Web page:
Once a student has received an acceptance letter or email to a US university of their choice, what’s next? It’s time to sort out all the necessary permits and travel documents. As soon as a student is in, it’s time to work on the following critical tasks to study abroad.
Obtaining Student Visa
Once a student has been admitted, it’s time to get the I-20 Form or the Certificate of Eligibility for Nonimmigrant Student Status from the host college or university. Note that this form is only for students applying for an F-1 (academic) and M-1 (vocational or non-academic) student visas. Those who are just undergoing an exchange program would need a J1, which requires a different form.
After that, the student must pay the SEVIS fee of $350. SEVIS is short for The Student and Exchange Visitor Information System, which is a database used by the United States Department of Homeland Security to maintain information on students entering the country. Payment can be done through credit card or money order. There’s also an additional $160 of visa fees.
Once paid, it’s time to head to the local US Embassy for an interview. The applicant would need to bring the SEVIS receipt along with the other requirements such as score sheets (IELTS, GMAT, etc), transcripts, bank statements, photos, and other documents that support one’s trip and study abroad.
Attend The Orientations
Some universities and colleges will partner with organizations to host pre-departure seminars before flying off to the host country. Not only do these briefing sessions teach students about their new school, but they also students and their parents address concerns and inquiries they may have about studying abroad. This is also a great opportunity to meet with peers, ask invited alumni or resource persons for advice on living abroad, or start meeting new friends.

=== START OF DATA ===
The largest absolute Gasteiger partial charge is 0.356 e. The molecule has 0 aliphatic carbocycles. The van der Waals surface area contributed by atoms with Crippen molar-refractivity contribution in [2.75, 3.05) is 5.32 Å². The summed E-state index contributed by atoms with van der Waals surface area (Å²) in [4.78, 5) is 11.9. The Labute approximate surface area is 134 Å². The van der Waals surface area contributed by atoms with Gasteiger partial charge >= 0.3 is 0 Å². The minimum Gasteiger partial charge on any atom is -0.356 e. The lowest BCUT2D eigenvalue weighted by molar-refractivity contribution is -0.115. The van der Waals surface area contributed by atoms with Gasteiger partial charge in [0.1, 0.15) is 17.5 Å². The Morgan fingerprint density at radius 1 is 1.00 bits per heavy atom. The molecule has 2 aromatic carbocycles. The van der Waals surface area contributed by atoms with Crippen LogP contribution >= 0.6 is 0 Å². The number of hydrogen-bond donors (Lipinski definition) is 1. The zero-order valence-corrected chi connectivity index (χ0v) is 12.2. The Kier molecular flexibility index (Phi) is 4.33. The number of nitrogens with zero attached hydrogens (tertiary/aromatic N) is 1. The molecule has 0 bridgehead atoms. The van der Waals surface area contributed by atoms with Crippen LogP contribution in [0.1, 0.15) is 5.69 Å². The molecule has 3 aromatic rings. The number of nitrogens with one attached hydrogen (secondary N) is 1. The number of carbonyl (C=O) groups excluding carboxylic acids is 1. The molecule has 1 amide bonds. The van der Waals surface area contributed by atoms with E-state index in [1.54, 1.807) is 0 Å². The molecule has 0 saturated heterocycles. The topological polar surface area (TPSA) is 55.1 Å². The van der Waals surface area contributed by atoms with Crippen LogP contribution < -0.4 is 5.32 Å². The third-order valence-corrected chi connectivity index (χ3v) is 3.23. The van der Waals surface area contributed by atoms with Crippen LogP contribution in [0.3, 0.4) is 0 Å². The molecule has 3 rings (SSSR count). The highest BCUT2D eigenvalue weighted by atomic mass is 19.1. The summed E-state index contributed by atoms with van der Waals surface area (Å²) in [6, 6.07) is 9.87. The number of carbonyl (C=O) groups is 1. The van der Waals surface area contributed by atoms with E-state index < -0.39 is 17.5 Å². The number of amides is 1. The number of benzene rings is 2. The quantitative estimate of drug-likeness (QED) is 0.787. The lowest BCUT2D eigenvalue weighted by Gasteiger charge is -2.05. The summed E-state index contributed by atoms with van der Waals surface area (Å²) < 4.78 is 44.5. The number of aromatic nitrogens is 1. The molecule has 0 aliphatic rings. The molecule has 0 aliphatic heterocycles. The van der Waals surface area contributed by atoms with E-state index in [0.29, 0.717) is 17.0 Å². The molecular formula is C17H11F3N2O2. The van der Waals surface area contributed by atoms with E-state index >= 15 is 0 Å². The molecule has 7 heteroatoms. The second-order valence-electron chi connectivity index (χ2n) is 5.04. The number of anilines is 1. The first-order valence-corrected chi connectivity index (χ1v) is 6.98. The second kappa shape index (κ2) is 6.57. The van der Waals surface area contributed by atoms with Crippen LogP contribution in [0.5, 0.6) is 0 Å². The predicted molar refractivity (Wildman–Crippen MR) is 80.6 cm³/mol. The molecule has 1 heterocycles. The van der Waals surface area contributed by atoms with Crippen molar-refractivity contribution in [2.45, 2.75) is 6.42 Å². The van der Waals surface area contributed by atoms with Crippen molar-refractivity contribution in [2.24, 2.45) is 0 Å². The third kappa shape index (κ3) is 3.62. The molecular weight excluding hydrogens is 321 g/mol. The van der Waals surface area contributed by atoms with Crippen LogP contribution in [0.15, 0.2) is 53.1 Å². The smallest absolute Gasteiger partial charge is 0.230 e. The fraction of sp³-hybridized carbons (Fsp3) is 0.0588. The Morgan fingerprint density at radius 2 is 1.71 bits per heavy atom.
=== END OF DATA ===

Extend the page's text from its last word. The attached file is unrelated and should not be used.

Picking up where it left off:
It is highly encouraged for students to attend these pre-departure and on-campus orientations. Here, one can learn about the different opportunities available as well as the different extracurricular activities. Aside from that, on-campus orientations are also a great way for international students to socialize with local students.
It’s important to make sure that the housing aspect is already settled before a student leaves for the US. International students can coordinate with their school’s student services offices. Most of the time, they will provide the details on housing options on campus and, if none, can help foreign students search through available portals.
International students, especially undergraduate ones, usually stay within the campus dorms for their first few years. These may also include meal-plan programs. This is a great way to experience an authentic student life, and it is also a lot more convenient because utilities are already included and set up.
Greg Connell, dean at Florida Institute of Technology, says that most schools today now offer apartment-style accommodations for more privacy, but a traditional style such as dorms offer more chances for relationship building.
For graduate students, there may be limited options for on-campus housing, but you housing websites can come in handy.
Flying to the US
The F-1 or M-1 states that the visa holder is only allowed to enter the US 30 days before the start of the term. The visa, however, can be issued as early as 120 days before. Students can maximize these 30 days as much as they can by picking the earliest available flight. That way they have more leeway in the event of cancellations or delayed flights.
If one wants to get the best flights for the lowest price, it’s best to book months in advance. Weekdays in the middle of the week are generally cheaper, so book flights on Tuesdays, Wednesdays, or Thursdays. Some airlines also offer student discounts. Before leaving, students should make sure to have copies of all their travel documents.
Perhaps one piece of advice for new international students is this: come prepared, be alert, and have fun with this exciting phase of your life!